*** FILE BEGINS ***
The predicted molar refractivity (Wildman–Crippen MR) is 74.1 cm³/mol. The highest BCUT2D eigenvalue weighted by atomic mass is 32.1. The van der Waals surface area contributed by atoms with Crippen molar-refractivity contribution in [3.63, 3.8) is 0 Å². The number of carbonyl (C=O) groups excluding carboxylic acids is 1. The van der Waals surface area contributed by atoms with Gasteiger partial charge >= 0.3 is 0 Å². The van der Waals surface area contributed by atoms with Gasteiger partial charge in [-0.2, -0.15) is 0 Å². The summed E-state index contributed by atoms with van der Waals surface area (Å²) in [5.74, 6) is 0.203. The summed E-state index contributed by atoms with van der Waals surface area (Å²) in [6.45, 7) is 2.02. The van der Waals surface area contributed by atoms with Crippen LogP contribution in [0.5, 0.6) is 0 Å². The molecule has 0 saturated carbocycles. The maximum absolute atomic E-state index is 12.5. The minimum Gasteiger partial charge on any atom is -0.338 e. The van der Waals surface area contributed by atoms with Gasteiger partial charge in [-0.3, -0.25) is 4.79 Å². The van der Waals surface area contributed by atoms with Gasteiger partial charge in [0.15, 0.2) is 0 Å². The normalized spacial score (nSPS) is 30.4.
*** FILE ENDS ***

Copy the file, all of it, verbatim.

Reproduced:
The predicted molar refractivity (Wildman–Crippen MR) is 74.1 cm³/mol. The highest BCUT2D eigenvalue weighted by atomic mass is 32.1. The van der Waals surface area contributed by atoms with Crippen molar-refractivity contribution in [3.63, 3.8) is 0 Å². The number of carbonyl (C=O) groups excluding carboxylic acids is 1. The van der Waals surface area contributed by atoms with Gasteiger partial charge >= 0.3 is 0 Å². The van der Waals surface area contributed by atoms with Gasteiger partial charge in [-0.2, -0.15) is 0 Å². The summed E-state index contributed by atoms with van der Waals surface area (Å²) in [5.74, 6) is 0.203. The summed E-state index contributed by atoms with van der Waals surface area (Å²) in [6.45, 7) is 2.02. The van der Waals surface area contributed by atoms with Crippen LogP contribution in [0.5, 0.6) is 0 Å². The molecule has 0 saturated carbocycles. The maximum absolute atomic E-state index is 12.5. The minimum Gasteiger partial charge on any atom is -0.338 e. The van der Waals surface area contributed by atoms with Gasteiger partial charge in [-0.3, -0.25) is 4.79 Å². The van der Waals surface area contributed by atoms with Gasteiger partial charge in [0.15, 0.2) is 0 Å². The normalized spacial score (nSPS) is 30.4.